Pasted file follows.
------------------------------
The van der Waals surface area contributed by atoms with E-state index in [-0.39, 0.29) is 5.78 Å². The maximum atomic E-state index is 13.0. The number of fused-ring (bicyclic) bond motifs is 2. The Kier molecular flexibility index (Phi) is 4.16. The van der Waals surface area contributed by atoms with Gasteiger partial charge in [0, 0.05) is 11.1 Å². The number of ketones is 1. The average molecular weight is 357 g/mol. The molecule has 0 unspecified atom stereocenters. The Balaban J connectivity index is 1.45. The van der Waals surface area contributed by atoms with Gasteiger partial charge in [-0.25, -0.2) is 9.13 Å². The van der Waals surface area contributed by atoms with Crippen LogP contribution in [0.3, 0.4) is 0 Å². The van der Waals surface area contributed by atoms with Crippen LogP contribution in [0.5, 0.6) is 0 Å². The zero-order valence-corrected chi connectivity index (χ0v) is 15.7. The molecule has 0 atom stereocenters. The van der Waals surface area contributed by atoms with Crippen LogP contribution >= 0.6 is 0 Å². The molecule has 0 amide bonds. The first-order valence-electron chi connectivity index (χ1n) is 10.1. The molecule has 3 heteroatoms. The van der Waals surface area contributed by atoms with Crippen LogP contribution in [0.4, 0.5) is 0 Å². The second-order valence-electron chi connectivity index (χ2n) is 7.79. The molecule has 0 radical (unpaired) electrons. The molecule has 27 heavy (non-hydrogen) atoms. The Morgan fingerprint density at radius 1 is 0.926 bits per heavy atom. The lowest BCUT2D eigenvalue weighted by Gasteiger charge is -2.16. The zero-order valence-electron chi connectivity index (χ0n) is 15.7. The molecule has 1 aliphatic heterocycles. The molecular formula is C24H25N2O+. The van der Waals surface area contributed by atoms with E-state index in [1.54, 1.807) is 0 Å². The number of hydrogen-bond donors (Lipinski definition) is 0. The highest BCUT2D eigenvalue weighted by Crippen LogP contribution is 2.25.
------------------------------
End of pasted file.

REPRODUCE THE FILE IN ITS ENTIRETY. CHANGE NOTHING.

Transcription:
The van der Waals surface area contributed by atoms with E-state index in [-0.39, 0.29) is 5.78 Å². The maximum atomic E-state index is 13.0. The number of fused-ring (bicyclic) bond motifs is 2. The Kier molecular flexibility index (Phi) is 4.16. The van der Waals surface area contributed by atoms with Gasteiger partial charge in [0, 0.05) is 11.1 Å². The number of ketones is 1. The average molecular weight is 357 g/mol. The molecule has 0 unspecified atom stereocenters. The Balaban J connectivity index is 1.45. The van der Waals surface area contributed by atoms with Gasteiger partial charge in [-0.25, -0.2) is 9.13 Å². The van der Waals surface area contributed by atoms with Crippen LogP contribution in [0.3, 0.4) is 0 Å². The van der Waals surface area contributed by atoms with Crippen LogP contribution in [0.5, 0.6) is 0 Å². The zero-order valence-corrected chi connectivity index (χ0v) is 15.7. The molecule has 0 atom stereocenters. The van der Waals surface area contributed by atoms with Crippen LogP contribution >= 0.6 is 0 Å². The molecule has 0 amide bonds. The first-order valence-electron chi connectivity index (χ1n) is 10.1. The molecule has 3 heteroatoms. The van der Waals surface area contributed by atoms with Crippen LogP contribution in [0.4, 0.5) is 0 Å². The second-order valence-electron chi connectivity index (χ2n) is 7.79. The molecule has 0 radical (unpaired) electrons. The molecule has 27 heavy (non-hydrogen) atoms. The Morgan fingerprint density at radius 1 is 0.926 bits per heavy atom. The lowest BCUT2D eigenvalue weighted by Gasteiger charge is -2.16. The zero-order valence-electron chi connectivity index (χ0n) is 15.7. The molecule has 1 aliphatic heterocycles. The molecular formula is C24H25N2O+. The van der Waals surface area contributed by atoms with E-state index in [1.54, 1.807) is 0 Å². The number of hydrogen-bond donors (Lipinski definition) is 0. The highest BCUT2D eigenvalue weighted by Crippen LogP contribution is 2.25.